What you should know about testing for COVID-19 infections

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Medical researchers continue working around the clock to improve on currently available tests and enable health providers to verify the presence or absence of the novel coronavirus as quickly and accurately as possible. Speedier test results will allow earlier isolation of infected persons and help curb the spread of the disease.

There are presently three different testing options for the novel coronavirus: 1) Antibody testing, which tells you if you’ve been infected in last four weeks; 2) Antigen testing, and 3) Polymerase Chain Reaction (PCR) testing, both of which can tell you if you have an active infection.

The PCR Assay is the most widely used test in the U.S. currently. Results can take six hours after the sample is received, but can take be greater than 24 hours depending on where the testing lab is in relation to where the sample was taken.

CDC-developed PCR test

The 2019-nCoV Real-Time Reverse Transcriptase (RT)-PCR Diagnostic Panel (see illustration) needs a specimen from the upper or lower respiratory system, which is retrieved with a nasal swab. This test takes added time since, once at the lab, the specimen needs to be processed.

The lab workers extract the virus’s RNA, the molecule that helps regulate genes. The step of the RNA extraction is also a limiting factor, as only the largest labs have automated ways of extracting RNA from a sample quickly.

After the RNA is extracted, technicians also must mix special chemicals with each sample and run those combinations in a machine for analysis, a process to perform a polymerase chain reaction. The result will reveal whether the sample is positive or negative for COVID.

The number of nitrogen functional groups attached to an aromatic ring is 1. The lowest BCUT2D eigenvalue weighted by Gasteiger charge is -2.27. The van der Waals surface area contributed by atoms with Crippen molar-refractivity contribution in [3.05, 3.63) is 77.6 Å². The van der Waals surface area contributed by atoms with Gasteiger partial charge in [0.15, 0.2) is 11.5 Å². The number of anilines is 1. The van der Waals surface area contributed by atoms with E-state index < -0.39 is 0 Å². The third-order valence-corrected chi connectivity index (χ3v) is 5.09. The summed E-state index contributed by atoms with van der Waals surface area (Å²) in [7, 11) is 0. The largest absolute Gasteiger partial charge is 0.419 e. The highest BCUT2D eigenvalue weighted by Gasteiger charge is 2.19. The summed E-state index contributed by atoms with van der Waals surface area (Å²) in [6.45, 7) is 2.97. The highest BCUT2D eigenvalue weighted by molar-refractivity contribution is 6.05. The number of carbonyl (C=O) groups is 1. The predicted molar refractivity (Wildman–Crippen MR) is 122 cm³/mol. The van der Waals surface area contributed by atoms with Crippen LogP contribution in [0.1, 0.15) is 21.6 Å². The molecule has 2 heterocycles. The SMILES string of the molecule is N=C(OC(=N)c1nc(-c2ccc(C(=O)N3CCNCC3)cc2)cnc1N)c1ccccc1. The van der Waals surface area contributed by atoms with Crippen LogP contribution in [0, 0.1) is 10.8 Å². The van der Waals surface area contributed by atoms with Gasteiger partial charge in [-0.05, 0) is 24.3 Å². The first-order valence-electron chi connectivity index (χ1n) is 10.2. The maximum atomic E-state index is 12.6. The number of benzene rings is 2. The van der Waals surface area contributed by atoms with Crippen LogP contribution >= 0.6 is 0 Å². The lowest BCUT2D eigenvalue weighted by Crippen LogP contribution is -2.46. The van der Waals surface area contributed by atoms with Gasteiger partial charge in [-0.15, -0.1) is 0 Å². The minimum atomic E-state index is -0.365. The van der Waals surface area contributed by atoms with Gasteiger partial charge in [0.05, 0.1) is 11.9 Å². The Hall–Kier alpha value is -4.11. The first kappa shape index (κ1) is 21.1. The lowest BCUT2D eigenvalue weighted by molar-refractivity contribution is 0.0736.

Antigen test

Unlike a PCR test, which looks for genetic material related to the virus, an antigen test looks for virus protein, which the body detects as a foreign intrusion that triggers the immune system into action.

Antibody test

The CDC (Centers for Disease Control) is also working on developing its own serology (antibody) test related to the novel coronavirus, but this process requires a number of blood samples from confirmed COVID-19 patients. The FDA has approved an antibody based test by Cellex, This blood test may deliver a result within 15 minutes, but does require a specialized lab.


Abbott PCR test

Abbott labs has a point-of-care PCR test that has been granted emergency use authorization by the FDA. Time is saved, as the sample does not necessarily need to be shipped out, and the extraction is automated, thus saving tremendous time if a healthcare system has Abbott’s platform.

Initially, a major limitation was that facilities needed access to the Abbott m2000 real time system.  According to Abbott, it is in 175 U.S. hospitals and academic medical centers.

Fortunately, they refined the process to be compatible with ID NOW testing devices, which are about the size of a toaster. This sort of equipment can be deployed anywhere it’s needed, and can be operated without sophisticated training. The ID Now devices can provide a positive result within five minutes and a negative one in about 13 minutes.  Abbott states their platform can potentially accommodate 50,000 tests a day.

Mayo PCR test

The Mayo Clinic has also developed an automated PCR test that should provide results in 24 hours or less.

Sean J. Ennevor, M.D. graduated with a B.A.S. in biology and economics from Stanford University, and as a Dean’s Scholar from UCLA School of Medicine where he received his MD. He completed his medical residency and fellowship in anesthesiology at Yale University, where he was chief resident and on staff. He practiced medicine in the Twin Cities for over 14 years, and presently serves as an advisor and investor for medical technology companies throughout the country.